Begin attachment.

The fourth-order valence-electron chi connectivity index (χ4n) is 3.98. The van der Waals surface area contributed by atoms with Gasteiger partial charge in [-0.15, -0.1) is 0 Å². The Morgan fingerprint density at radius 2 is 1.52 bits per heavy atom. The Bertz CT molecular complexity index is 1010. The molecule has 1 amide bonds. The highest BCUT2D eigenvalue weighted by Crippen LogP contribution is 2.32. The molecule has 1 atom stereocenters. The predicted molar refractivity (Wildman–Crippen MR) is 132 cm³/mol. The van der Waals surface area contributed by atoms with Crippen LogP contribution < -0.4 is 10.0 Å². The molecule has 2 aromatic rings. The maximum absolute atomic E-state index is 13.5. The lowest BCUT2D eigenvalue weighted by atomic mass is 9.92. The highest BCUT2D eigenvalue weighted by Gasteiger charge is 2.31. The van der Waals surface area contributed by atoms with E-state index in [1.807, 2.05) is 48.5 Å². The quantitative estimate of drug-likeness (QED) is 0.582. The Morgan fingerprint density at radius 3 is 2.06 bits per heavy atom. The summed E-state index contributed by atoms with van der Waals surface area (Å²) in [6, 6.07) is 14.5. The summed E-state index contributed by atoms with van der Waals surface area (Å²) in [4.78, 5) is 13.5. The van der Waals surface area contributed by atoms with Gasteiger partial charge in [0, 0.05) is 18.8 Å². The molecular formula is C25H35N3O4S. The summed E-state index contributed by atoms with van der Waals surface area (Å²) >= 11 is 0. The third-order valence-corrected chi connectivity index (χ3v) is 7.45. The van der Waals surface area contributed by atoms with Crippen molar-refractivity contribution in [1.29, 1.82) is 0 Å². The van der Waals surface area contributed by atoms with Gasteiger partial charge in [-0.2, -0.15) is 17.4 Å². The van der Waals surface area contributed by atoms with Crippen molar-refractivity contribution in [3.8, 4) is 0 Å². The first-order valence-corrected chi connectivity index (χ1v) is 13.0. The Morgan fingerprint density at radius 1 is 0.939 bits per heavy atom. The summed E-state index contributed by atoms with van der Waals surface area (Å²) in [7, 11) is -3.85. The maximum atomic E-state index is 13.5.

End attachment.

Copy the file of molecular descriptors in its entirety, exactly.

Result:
The fourth-order valence-electron chi connectivity index (χ4n) is 3.98. The van der Waals surface area contributed by atoms with Gasteiger partial charge in [-0.15, -0.1) is 0 Å². The Morgan fingerprint density at radius 2 is 1.52 bits per heavy atom. The Bertz CT molecular complexity index is 1010. The molecule has 1 amide bonds. The highest BCUT2D eigenvalue weighted by Crippen LogP contribution is 2.32. The molecule has 1 atom stereocenters. The predicted molar refractivity (Wildman–Crippen MR) is 132 cm³/mol. The van der Waals surface area contributed by atoms with Crippen LogP contribution < -0.4 is 10.0 Å². The molecule has 2 aromatic rings. The maximum absolute atomic E-state index is 13.5. The lowest BCUT2D eigenvalue weighted by atomic mass is 9.92. The highest BCUT2D eigenvalue weighted by Gasteiger charge is 2.31. The van der Waals surface area contributed by atoms with E-state index in [1.807, 2.05) is 48.5 Å². The quantitative estimate of drug-likeness (QED) is 0.582. The Morgan fingerprint density at radius 3 is 2.06 bits per heavy atom. The summed E-state index contributed by atoms with van der Waals surface area (Å²) in [6, 6.07) is 14.5. The summed E-state index contributed by atoms with van der Waals surface area (Å²) in [4.78, 5) is 13.5. The van der Waals surface area contributed by atoms with Gasteiger partial charge in [0, 0.05) is 18.8 Å². The molecular formula is C25H35N3O4S. The summed E-state index contributed by atoms with van der Waals surface area (Å²) >= 11 is 0. The third-order valence-corrected chi connectivity index (χ3v) is 7.45. The van der Waals surface area contributed by atoms with Crippen molar-refractivity contribution in [1.29, 1.82) is 0 Å². The van der Waals surface area contributed by atoms with Gasteiger partial charge in [-0.2, -0.15) is 17.4 Å². The van der Waals surface area contributed by atoms with Crippen molar-refractivity contribution in [3.8, 4) is 0 Å². The first-order valence-corrected chi connectivity index (χ1v) is 13.0. The Morgan fingerprint density at radius 1 is 0.939 bits per heavy atom. The summed E-state index contributed by atoms with van der Waals surface area (Å²) in [7, 11) is -3.85. The maximum atomic E-state index is 13.5.